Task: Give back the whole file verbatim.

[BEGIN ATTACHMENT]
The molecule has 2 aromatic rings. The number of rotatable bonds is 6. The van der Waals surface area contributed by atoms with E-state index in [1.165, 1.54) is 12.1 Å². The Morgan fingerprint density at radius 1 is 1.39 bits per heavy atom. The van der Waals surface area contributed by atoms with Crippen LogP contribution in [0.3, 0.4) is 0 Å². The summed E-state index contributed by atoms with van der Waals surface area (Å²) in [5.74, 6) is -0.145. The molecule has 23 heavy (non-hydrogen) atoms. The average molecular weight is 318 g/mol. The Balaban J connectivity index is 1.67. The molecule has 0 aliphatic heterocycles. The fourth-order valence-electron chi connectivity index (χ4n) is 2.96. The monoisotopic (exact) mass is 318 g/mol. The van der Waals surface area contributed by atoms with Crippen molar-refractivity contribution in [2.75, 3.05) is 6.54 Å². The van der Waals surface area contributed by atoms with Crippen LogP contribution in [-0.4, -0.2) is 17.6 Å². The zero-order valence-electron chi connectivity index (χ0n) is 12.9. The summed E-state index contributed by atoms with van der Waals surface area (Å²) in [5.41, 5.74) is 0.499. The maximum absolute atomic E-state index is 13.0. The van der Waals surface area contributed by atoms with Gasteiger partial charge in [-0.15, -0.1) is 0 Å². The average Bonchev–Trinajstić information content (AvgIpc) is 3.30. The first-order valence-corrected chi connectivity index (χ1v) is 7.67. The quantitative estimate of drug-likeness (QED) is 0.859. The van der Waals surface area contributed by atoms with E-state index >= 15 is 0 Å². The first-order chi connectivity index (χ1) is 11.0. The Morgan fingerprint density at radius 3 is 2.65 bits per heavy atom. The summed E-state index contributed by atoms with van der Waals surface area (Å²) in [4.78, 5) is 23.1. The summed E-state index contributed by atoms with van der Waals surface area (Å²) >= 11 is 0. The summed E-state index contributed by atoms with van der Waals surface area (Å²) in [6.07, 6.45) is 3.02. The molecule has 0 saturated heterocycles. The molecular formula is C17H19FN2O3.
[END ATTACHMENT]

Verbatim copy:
The molecule has 2 aromatic rings. The number of rotatable bonds is 6. The van der Waals surface area contributed by atoms with E-state index in [1.165, 1.54) is 12.1 Å². The Morgan fingerprint density at radius 1 is 1.39 bits per heavy atom. The van der Waals surface area contributed by atoms with Crippen LogP contribution in [0.3, 0.4) is 0 Å². The summed E-state index contributed by atoms with van der Waals surface area (Å²) in [5.74, 6) is -0.145. The molecule has 23 heavy (non-hydrogen) atoms. The average molecular weight is 318 g/mol. The Balaban J connectivity index is 1.67. The molecule has 0 aliphatic heterocycles. The fourth-order valence-electron chi connectivity index (χ4n) is 2.96. The monoisotopic (exact) mass is 318 g/mol. The van der Waals surface area contributed by atoms with Crippen molar-refractivity contribution in [2.75, 3.05) is 6.54 Å². The van der Waals surface area contributed by atoms with Crippen LogP contribution in [-0.4, -0.2) is 17.6 Å². The zero-order valence-electron chi connectivity index (χ0n) is 12.9. The summed E-state index contributed by atoms with van der Waals surface area (Å²) in [5.41, 5.74) is 0.499. The maximum absolute atomic E-state index is 13.0. The van der Waals surface area contributed by atoms with Gasteiger partial charge in [-0.15, -0.1) is 0 Å². The average Bonchev–Trinajstić information content (AvgIpc) is 3.30. The first-order valence-corrected chi connectivity index (χ1v) is 7.67. The quantitative estimate of drug-likeness (QED) is 0.859. The van der Waals surface area contributed by atoms with E-state index >= 15 is 0 Å². The first-order chi connectivity index (χ1) is 11.0. The Morgan fingerprint density at radius 3 is 2.65 bits per heavy atom. The summed E-state index contributed by atoms with van der Waals surface area (Å²) in [4.78, 5) is 23.1. The summed E-state index contributed by atoms with van der Waals surface area (Å²) >= 11 is 0. The summed E-state index contributed by atoms with van der Waals surface area (Å²) in [6.07, 6.45) is 3.02. The molecule has 0 saturated heterocycles. The molecular formula is C17H19FN2O3.